Gun Control
July 3, 2020
Has national turmoil blunted the momentum for new laws?

The COVID-19 pandemic and nationwide protests following the killing by Minneapolis police of George Floyd, an unarmed black man, have shaken up the gun control debate. The twin crises sparked a surge in gun sales, with the FBI performing 6.6 million background checks on would-be gun buyers in March and April alone. Many of the guns were purchased by first-time buyers who feared the violence unleashed by some of the protests, or were concerned that the pandemic would wreak havoc on society. The boom in gun sales has prompted concerns that an increase in gun violence and suicides will follow. COVID-19 temporarily pushed gun control out of the headlines, but the Supreme Court brought it back in June when it declined to hear appeals of 10 cases restricting gun ownership.

Boogaloo Bois walk next to Black Lives Matter protesters A member of the far-right militia Boogaloo Bois walks next to Black Lives Matter protesters outside a police building on May 29 in Charlotte, N.C. Gun sales and fears of violence have increased in the wake of the nationwide protests. (AFP/Getty Images/Logan Cyrus)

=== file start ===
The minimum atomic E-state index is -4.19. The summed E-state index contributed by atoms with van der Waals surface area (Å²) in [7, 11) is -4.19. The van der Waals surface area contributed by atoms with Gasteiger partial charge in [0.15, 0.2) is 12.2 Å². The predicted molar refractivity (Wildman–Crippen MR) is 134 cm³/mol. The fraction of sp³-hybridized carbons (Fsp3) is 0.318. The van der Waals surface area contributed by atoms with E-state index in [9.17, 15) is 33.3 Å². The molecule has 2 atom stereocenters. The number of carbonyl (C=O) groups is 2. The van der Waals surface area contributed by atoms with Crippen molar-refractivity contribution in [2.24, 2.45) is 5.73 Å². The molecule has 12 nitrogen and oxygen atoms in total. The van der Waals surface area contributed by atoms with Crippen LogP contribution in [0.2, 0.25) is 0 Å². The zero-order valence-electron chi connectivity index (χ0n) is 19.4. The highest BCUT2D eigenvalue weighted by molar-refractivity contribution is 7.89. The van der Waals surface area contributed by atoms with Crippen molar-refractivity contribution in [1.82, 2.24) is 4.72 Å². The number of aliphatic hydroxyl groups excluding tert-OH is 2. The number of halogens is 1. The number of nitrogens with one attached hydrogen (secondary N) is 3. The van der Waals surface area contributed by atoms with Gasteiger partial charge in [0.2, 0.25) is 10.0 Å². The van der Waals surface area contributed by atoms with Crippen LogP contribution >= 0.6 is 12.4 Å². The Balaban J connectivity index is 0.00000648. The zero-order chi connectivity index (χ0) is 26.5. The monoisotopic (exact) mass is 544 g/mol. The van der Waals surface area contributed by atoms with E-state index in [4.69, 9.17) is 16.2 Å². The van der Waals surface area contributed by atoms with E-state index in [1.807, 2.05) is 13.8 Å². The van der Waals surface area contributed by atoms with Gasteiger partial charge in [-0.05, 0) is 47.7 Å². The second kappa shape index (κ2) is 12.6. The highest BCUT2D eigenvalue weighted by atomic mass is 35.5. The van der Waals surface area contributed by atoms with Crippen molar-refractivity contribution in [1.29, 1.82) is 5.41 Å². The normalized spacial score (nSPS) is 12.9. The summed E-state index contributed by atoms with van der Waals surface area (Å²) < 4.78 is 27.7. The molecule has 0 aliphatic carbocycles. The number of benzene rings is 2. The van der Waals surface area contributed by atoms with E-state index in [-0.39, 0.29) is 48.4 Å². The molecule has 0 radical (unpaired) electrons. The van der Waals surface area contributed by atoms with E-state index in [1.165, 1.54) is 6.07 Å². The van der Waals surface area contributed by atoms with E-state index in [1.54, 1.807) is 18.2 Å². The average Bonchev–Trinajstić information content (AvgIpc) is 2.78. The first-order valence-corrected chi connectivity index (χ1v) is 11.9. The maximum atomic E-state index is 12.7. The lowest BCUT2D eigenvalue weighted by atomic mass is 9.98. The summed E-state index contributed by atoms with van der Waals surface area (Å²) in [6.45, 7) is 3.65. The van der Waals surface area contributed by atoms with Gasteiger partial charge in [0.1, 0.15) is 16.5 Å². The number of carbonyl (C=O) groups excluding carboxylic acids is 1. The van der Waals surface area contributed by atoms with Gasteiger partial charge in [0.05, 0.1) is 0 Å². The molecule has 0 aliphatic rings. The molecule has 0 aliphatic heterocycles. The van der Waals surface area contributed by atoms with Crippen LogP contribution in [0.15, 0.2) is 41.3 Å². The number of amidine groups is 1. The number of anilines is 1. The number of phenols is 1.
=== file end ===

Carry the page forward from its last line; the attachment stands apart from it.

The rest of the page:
Fears that society could unravel because of the COVID-19 pandemic, combined with occasional violent unrest following George Floyd’s death at the hands of Minneapolis police, have spurred a surge in gun sales.

One of the buyers was Angel Rambert of Atlanta, who purchased her first gun in June after looters ransacked an AT&T store across the street from her apartment. The 26-year-old said owning a gun gave her a greater sense of security.